Hi, friends. I’ve got to get serious for a second. JK. I’m always serious.
I need to know if your story is like mine.
People who write for creative expression: do you also write to make a living? Is writing a big bulk of your job?
It is for me. I write resumes. I write cover letters. I can have anywhere between 3 and 20 clients at one time. It takes incredible focus and, yes, even creativity.
I feel accomplished when I complete a resume or cover letter. I feel like I’ve spent my ideas and created something clean, polished, and useful for other people.
Afterwards, my ‘writing mind’ is spent, and I want to do something else to relax like watch Netflix or paint.
My husband doesn’t understand why I spend my time painting when I could be doing what I am better at: writing poems. He said, “It’s like Picasso’s wife telling Picasso not to paint.” (Apparently, he thinks very highly of my poetry…). He doesn’t get that the last thing I want to do after writing all day is write poems, or anything with structure that needs sound, cohesive thought and originality.
Abstract painting allows me to NOT think. Or, to think in a different way. To think in a way that is more feeling than thinking. More sense than structure. I can ‘feel’ through colors that I move around on the canvas. It is playful, yet I have goals in mind: to make something pretty, original, unique, or new (to me). I have to like what I’m making. With paint, it’s easy: miracles happen when you don’t know what you are doing — when you are just blending colors, or using materials like cardboard to scrape away colors… it’s a balance of adding, subtracting, and not staying attached to one particular outcome. It’s a way to unleash and explore without the added pressures of it having to be ‘good.’ It just has to be good to me!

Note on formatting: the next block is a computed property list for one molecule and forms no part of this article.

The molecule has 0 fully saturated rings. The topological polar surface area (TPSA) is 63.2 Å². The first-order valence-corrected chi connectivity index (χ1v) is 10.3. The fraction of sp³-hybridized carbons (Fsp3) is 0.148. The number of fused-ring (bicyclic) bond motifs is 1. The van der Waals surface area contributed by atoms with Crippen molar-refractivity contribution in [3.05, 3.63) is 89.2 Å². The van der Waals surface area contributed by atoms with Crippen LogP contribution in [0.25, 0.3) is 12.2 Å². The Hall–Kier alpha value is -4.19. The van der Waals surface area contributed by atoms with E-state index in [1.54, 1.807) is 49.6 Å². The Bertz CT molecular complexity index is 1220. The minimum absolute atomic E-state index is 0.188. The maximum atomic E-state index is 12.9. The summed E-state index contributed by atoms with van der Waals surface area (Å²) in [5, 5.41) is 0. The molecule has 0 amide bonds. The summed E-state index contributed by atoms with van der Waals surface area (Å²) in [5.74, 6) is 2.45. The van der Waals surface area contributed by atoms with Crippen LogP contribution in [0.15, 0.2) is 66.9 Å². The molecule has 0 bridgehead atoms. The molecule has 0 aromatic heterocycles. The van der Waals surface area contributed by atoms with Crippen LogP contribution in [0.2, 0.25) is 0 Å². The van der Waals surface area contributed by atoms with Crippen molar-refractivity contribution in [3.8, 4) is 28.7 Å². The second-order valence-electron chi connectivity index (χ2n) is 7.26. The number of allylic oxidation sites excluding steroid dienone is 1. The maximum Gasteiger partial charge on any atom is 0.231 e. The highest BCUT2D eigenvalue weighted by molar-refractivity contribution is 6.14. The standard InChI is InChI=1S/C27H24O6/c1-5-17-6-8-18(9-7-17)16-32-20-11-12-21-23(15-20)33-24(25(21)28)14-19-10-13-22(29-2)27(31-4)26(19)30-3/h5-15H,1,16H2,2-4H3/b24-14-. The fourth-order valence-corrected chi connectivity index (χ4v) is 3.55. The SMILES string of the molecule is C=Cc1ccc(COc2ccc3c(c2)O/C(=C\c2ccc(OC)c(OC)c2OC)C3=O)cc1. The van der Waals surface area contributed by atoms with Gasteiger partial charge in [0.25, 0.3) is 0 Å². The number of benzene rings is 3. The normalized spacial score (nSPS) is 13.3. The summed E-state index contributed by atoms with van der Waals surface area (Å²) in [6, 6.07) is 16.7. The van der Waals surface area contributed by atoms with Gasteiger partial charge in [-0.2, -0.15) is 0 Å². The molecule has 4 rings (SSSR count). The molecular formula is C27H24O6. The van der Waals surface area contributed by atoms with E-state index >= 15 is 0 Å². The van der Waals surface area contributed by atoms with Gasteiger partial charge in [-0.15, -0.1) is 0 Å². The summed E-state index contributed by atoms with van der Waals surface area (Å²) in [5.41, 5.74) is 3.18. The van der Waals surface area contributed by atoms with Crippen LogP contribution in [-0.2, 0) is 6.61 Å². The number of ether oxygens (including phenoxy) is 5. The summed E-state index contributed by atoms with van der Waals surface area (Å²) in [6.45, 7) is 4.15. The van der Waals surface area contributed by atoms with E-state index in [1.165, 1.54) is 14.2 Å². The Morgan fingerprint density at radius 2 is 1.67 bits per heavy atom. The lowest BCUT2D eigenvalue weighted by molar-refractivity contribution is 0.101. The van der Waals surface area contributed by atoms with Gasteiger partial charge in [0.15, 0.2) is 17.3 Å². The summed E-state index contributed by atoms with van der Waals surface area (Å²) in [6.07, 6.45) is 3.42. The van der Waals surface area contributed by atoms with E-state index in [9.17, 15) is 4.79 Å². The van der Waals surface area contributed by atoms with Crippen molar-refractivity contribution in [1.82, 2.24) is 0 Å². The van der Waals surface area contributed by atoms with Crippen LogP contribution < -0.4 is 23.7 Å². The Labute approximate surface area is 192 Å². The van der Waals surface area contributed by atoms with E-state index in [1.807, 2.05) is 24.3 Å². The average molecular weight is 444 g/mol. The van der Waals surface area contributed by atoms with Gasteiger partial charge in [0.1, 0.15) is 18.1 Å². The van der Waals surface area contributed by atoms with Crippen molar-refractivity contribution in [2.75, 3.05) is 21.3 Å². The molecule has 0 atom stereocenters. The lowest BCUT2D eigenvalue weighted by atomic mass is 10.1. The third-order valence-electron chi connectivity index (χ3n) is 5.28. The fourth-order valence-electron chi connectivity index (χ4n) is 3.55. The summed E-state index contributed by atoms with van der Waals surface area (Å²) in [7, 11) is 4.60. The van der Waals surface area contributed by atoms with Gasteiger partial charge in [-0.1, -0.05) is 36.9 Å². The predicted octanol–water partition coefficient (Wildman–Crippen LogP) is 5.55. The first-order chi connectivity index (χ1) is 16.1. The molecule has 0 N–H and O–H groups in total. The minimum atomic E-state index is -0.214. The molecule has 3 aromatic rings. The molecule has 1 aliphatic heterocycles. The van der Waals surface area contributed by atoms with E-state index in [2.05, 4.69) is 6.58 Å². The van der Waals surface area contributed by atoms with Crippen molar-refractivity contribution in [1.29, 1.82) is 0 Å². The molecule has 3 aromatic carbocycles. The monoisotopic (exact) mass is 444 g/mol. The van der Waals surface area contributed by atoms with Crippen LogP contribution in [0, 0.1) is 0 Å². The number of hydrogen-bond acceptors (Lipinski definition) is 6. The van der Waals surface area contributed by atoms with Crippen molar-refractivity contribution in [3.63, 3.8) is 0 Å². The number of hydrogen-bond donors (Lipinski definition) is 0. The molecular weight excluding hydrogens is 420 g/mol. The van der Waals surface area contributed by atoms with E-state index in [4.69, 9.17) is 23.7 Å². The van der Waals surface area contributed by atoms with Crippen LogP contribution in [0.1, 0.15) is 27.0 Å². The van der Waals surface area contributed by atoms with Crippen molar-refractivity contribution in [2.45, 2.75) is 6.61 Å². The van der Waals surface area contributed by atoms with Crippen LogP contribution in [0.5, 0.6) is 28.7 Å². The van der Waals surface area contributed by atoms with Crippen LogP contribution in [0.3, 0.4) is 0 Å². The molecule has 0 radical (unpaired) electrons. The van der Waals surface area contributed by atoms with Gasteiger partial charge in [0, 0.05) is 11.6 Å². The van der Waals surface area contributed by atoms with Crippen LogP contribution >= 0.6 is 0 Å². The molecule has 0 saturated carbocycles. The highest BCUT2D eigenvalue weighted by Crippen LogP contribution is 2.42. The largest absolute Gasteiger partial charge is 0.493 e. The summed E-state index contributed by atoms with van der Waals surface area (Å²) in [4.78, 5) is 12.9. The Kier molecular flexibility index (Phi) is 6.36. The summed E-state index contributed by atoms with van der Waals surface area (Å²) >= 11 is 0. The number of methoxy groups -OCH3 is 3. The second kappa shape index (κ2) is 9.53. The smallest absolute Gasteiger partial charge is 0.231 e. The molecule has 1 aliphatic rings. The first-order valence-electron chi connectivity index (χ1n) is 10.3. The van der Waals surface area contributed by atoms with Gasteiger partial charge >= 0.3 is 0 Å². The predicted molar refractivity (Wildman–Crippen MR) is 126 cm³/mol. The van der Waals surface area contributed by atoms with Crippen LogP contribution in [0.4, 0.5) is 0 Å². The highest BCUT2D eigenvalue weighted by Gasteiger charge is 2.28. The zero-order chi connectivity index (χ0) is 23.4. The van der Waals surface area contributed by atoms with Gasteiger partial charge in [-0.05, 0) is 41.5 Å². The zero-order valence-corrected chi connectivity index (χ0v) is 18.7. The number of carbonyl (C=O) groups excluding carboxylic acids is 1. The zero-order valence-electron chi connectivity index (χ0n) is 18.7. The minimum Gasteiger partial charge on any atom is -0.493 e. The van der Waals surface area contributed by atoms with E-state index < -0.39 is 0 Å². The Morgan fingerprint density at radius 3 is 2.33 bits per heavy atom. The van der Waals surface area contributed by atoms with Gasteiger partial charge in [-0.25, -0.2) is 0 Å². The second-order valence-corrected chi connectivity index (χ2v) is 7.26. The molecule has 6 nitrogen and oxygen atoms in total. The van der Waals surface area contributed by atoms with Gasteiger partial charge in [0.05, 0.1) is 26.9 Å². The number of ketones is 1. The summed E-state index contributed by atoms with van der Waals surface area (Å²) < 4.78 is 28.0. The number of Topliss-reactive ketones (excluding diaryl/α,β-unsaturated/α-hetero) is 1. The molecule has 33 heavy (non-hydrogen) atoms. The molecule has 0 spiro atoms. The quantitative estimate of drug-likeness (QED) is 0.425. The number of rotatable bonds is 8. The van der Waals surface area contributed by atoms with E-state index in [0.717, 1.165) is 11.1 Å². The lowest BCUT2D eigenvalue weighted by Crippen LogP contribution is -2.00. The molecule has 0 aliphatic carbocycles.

My husband’s comment has stuck with me, though. What if I am wasting my talents? Or worse, eroding them because I am out of practice? What if I am no longer in love with writing? What if it doesn’t satisfy me? What if it makes me angry because I have nothing valuable to say? What if it feels meaningless?
If this were someone else sharing this exact same story, I’d say: Meh, continue what you’re doing. If painting brings you joy and excitement, keep challenging yourself in that arena. Maybe it is unleashing new skills or new ideas. Maybe it is necessary for your mind and spirit right now, to try something you aren’t ‘good’ at but enjoy doing.
I’d use some reverse psychology to put things into perspective, like my business coach used to do. She would ask the question, “What if you NEVER wrote another word (that isn’t for work) again?” Then you’d write down a list of emotions sharing how that would make you feel. I’d feel disappointed. Let down. Shocked! Like I’m missing something.
Zoom out, and I’d say: the best stories and ideas come from being outside in the world, challenging yourself, doing things outside of your realm of ‘natural’ talent. Perhaps, everything else, outside of the writing, is a gateway for that. Perhaps, you don’t need to be so hard on yourself. Perhaps, if you want to, you could make a plan that would prioritize and separate work from play, putting “play” first instead of only last, which is why you resort to mindless, more carefree things, like painting. Maybe your own personal writing should start early in the day, when you are fresh and awake and aware. And then the professional stuff can come later, between 10 a.m. and 5 p.m. Maybe there is a way to re-wire all your circuitry so that you can support more than 1 – 2 outlets / inputs. Maybe you start with one word. Maybe it grows from there.